David Mackenzie @CJ_Bath: Resilience in local property market despite uncertainty

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With the General Election finally behind us, it is a natural time to consider the possible ramifications it has had – and could still have - on Bath’s property market. Fortunately, after three consecutive years of political change and upheaval, property has proved to be inherently resilient, and consumer sentiment has shown that we are in a robust position to withstand any ongoing impact from parliamentary uncertainty.

A year ago, Brexit had an impact on Bath’s residential property market, breeding uncertainty and removing any sense of urgency among home movers. The market in Bath, particularly apartments, has taken a while to find its feet, partly because many investors had to re-think their strategy after the stamp duty on second homes was introduced in March 2016.

There is currently very good demand for properties in the core family house markets, and in areas near good schools and communication links. Undoubtedly, the market that has been hit hardest where stamp duty changes have made it more expensive to purchase, the investment market, and prime properties priced over £1million.

The village market has had a resurgence lately, no doubt because buyers get more for their money than in the centre of Bath – a fact not lost on the many downsizers in the region.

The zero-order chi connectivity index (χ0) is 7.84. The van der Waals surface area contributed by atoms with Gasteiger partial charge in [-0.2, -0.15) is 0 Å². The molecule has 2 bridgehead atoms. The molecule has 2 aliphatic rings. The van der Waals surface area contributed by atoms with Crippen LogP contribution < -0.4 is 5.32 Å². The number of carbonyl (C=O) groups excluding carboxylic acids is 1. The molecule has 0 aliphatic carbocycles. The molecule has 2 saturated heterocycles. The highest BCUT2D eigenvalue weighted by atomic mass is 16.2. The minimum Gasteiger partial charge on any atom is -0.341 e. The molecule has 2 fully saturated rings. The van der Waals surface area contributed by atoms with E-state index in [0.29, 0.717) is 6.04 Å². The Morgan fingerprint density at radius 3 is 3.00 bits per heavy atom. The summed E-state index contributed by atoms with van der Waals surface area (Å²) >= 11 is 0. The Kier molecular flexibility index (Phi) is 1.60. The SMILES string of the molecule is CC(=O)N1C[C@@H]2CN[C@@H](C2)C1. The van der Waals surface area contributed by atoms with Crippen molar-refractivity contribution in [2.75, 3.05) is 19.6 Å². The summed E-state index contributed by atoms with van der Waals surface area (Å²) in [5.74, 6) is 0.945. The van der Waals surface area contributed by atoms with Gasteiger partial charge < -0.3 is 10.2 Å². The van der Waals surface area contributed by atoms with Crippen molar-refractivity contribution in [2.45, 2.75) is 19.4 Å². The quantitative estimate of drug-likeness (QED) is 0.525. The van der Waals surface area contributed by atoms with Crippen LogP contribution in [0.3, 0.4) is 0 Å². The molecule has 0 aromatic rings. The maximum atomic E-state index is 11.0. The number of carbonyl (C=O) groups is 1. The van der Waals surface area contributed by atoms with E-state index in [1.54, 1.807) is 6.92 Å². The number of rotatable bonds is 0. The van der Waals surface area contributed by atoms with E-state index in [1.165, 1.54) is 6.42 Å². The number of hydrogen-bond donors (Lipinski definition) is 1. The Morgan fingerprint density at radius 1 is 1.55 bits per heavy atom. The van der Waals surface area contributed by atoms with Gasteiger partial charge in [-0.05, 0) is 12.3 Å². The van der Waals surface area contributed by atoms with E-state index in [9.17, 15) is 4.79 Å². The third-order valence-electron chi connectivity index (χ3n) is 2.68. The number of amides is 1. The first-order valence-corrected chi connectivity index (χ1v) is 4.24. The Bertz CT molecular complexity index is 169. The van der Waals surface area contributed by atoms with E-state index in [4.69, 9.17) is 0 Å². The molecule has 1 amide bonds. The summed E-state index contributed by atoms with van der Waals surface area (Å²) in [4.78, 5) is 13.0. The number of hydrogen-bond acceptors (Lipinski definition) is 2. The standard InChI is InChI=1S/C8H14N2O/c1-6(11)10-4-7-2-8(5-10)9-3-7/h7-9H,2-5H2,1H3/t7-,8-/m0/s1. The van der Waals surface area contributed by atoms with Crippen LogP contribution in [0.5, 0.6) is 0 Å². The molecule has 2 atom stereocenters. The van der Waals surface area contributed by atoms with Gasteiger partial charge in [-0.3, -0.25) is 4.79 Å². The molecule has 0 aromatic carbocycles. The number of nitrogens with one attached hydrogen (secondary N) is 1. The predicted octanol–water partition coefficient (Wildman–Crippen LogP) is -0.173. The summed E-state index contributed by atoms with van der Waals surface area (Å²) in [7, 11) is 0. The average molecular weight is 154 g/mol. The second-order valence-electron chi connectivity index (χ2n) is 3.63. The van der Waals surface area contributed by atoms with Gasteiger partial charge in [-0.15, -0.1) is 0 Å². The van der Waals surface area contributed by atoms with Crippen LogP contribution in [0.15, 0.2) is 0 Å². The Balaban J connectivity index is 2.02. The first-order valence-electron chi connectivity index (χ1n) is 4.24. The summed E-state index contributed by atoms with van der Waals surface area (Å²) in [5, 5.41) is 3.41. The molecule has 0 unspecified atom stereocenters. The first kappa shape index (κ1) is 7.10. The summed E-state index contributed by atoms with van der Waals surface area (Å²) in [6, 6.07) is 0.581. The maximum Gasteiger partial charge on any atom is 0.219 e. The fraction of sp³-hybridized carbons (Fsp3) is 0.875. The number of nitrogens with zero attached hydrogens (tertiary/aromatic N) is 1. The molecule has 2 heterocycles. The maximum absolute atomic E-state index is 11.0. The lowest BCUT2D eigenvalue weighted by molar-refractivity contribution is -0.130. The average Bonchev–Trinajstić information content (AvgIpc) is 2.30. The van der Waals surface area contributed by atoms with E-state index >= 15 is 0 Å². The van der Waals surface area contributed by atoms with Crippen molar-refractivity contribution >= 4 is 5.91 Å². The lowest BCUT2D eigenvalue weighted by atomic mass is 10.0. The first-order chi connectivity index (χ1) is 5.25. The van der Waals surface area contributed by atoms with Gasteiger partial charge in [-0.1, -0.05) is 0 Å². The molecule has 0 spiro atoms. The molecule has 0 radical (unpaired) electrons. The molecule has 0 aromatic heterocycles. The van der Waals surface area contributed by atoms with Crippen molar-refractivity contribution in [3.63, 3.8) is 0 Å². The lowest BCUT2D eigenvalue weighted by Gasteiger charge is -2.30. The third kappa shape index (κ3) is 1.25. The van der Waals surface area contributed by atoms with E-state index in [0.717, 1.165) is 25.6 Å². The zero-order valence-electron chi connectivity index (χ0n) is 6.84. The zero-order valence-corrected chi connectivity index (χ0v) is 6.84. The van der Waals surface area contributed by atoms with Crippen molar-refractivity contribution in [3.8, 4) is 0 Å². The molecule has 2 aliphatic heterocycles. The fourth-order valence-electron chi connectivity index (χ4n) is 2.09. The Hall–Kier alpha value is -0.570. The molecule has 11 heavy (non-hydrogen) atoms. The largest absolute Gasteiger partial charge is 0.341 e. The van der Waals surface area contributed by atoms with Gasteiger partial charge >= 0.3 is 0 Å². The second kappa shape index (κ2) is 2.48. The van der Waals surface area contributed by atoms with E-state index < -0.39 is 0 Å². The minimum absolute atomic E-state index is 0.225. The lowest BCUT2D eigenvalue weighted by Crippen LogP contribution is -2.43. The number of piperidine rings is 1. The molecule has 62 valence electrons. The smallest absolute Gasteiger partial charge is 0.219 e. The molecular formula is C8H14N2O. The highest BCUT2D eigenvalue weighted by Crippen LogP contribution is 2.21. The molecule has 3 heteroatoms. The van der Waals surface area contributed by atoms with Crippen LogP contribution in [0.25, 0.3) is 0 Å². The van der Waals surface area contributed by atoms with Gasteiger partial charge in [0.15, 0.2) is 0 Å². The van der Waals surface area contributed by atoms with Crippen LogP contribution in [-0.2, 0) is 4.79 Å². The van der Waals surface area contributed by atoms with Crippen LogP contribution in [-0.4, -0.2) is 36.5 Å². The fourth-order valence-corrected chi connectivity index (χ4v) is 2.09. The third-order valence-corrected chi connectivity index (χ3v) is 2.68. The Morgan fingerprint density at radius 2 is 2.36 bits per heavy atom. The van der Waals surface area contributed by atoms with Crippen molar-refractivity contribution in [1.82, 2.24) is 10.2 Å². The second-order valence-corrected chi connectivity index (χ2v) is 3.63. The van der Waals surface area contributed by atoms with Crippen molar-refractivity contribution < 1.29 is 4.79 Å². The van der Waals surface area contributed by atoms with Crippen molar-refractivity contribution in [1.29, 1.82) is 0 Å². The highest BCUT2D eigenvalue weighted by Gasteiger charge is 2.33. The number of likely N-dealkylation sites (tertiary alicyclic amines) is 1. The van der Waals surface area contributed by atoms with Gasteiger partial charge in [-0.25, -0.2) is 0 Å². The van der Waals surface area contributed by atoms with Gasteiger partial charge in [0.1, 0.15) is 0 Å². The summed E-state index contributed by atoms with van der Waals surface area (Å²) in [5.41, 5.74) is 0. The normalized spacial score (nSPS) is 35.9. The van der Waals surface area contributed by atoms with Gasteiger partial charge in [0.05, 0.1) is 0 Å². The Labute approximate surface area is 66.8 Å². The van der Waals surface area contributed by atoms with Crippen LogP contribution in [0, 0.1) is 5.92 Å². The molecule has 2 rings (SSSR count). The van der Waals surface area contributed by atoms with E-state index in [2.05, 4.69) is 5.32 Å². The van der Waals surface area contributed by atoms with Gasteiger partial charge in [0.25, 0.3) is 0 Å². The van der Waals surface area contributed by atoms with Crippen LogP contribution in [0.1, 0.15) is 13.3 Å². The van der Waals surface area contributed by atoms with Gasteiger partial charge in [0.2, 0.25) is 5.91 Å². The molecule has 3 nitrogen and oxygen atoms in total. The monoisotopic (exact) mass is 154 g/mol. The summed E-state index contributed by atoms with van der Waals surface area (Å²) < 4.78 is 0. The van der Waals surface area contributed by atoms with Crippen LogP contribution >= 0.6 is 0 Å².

We have quite a few new developments coming forward in and around Bath, particularly on the edge of villages. We have now completed the sale of nine new townhouses in the popular village of Bathford, and all were sold either off-plan or just as they were completed. Most of the buyers were selling larger houses in the country and were looking for somewhere with a sense of community. Further sites coming forward are in Corsham, Temple Cloud, Chippenham and Beckington.

Our lettings team is seeing the greatest demand for city centre flats (up to £1,000 pcm) and family houses within a 5-mile radius of the centre of Bath (up to £2,000 pcm). Currently, stock isn’t keeping up with this demand – fewer owners are buying for investment because of stamp duty, and whereas previously the lettings market benefitted from people who would let their house because they couldn’t sell it, the appetite for buying has now improved.

Many people relocate to Bath for work or for a better way of life, and many choose to rent to avoid the stress of a chain or to test out an area before committing to it. For others, it is purely down to affordability. The profile and reach of our brand is such that we attract high quality tenants and, as such, we can achieve good rents for landlords.

Looking ahead, timing is everything with this market and we urge vendors to be exact with when they bring their property to market. We recommend that sellers choose an expert agent who has their feet on the ground when it comes to pricing. Make sure that your agent isn’t trying to tempt you to use them by overvaluing your property, as this can be very damaging and result in lost marketing time.

On the lettings side, landlords should also consider using an agent who can expertly guide them through their legal obligations – whether that’s regarding Legionnaires’ disease, tenant’s Right to Rent or the forthcoming EPC changes. Ultimately, summer into autumn is a great time to prepare a property for sale or to let, and we would urge vendors and landlords to get their photography done now, while the sun is shining, for the best possible presentation.

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For further information, please contact Carter Jonas Bath on 01225 747250.

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Filed under Property.